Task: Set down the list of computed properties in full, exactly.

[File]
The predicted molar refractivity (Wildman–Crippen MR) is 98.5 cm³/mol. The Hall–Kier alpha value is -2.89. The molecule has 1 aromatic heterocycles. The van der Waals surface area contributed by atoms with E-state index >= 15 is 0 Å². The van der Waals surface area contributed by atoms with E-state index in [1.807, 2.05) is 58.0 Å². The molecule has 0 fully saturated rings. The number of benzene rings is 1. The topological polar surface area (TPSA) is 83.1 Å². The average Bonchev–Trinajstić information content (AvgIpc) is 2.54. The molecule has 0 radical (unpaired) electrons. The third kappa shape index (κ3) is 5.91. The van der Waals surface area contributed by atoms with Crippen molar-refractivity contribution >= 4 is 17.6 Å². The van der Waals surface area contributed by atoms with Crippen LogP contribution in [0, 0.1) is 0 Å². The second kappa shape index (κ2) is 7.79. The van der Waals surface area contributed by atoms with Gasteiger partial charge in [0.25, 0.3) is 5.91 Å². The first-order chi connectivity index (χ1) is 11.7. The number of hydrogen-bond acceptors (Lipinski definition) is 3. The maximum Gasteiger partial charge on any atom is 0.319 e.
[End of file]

The predicted molar refractivity (Wildman–Crippen MR) is 98.5 cm³/mol. The Hall–Kier alpha value is -2.89. The molecule has 1 aromatic heterocycles. The van der Waals surface area contributed by atoms with E-state index >= 15 is 0 Å². The van der Waals surface area contributed by atoms with E-state index in [1.807, 2.05) is 58.0 Å². The molecule has 0 fully saturated rings. The number of benzene rings is 1. The topological polar surface area (TPSA) is 83.1 Å². The average Bonchev–Trinajstić information content (AvgIpc) is 2.54. The molecule has 0 radical (unpaired) electrons. The third kappa shape index (κ3) is 5.91. The van der Waals surface area contributed by atoms with Crippen molar-refractivity contribution >= 4 is 17.6 Å². The van der Waals surface area contributed by atoms with Crippen LogP contribution in [0, 0.1) is 0 Å². The second kappa shape index (κ2) is 7.79. The van der Waals surface area contributed by atoms with Gasteiger partial charge in [0.25, 0.3) is 5.91 Å². The first-order chi connectivity index (χ1) is 11.7. The number of hydrogen-bond acceptors (Lipinski definition) is 3. The maximum Gasteiger partial charge on any atom is 0.319 e.